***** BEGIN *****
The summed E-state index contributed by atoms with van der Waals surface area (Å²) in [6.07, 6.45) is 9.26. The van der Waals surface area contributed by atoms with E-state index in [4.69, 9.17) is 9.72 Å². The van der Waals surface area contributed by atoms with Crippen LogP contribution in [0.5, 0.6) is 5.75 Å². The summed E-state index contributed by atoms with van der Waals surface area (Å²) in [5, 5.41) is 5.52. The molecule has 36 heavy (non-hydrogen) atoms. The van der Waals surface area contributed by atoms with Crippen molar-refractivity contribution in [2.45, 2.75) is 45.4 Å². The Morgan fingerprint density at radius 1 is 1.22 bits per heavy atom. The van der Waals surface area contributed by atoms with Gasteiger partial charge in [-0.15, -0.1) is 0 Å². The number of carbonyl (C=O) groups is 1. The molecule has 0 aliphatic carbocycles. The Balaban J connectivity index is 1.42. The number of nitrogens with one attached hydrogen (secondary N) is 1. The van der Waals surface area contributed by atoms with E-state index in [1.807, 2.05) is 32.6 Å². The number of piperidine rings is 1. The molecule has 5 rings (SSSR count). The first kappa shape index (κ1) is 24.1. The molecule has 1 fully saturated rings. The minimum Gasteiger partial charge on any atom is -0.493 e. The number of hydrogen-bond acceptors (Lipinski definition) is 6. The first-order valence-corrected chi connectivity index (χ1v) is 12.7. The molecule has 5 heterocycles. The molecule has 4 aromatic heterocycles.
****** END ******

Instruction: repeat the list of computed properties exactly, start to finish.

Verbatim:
The summed E-state index contributed by atoms with van der Waals surface area (Å²) in [6.07, 6.45) is 9.26. The van der Waals surface area contributed by atoms with E-state index in [4.69, 9.17) is 9.72 Å². The van der Waals surface area contributed by atoms with Crippen LogP contribution in [0.5, 0.6) is 5.75 Å². The summed E-state index contributed by atoms with van der Waals surface area (Å²) in [5, 5.41) is 5.52. The molecule has 36 heavy (non-hydrogen) atoms. The van der Waals surface area contributed by atoms with Crippen molar-refractivity contribution in [2.45, 2.75) is 45.4 Å². The Morgan fingerprint density at radius 1 is 1.22 bits per heavy atom. The van der Waals surface area contributed by atoms with Gasteiger partial charge in [-0.15, -0.1) is 0 Å². The number of carbonyl (C=O) groups is 1. The molecule has 0 aliphatic carbocycles. The Balaban J connectivity index is 1.42. The number of nitrogens with one attached hydrogen (secondary N) is 1. The van der Waals surface area contributed by atoms with E-state index in [1.807, 2.05) is 32.6 Å². The number of piperidine rings is 1. The molecule has 5 rings (SSSR count). The first kappa shape index (κ1) is 24.1. The molecule has 1 fully saturated rings. The minimum Gasteiger partial charge on any atom is -0.493 e. The number of hydrogen-bond acceptors (Lipinski definition) is 6. The first-order valence-corrected chi connectivity index (χ1v) is 12.7. The molecule has 5 heterocycles. The molecule has 4 aromatic heterocycles.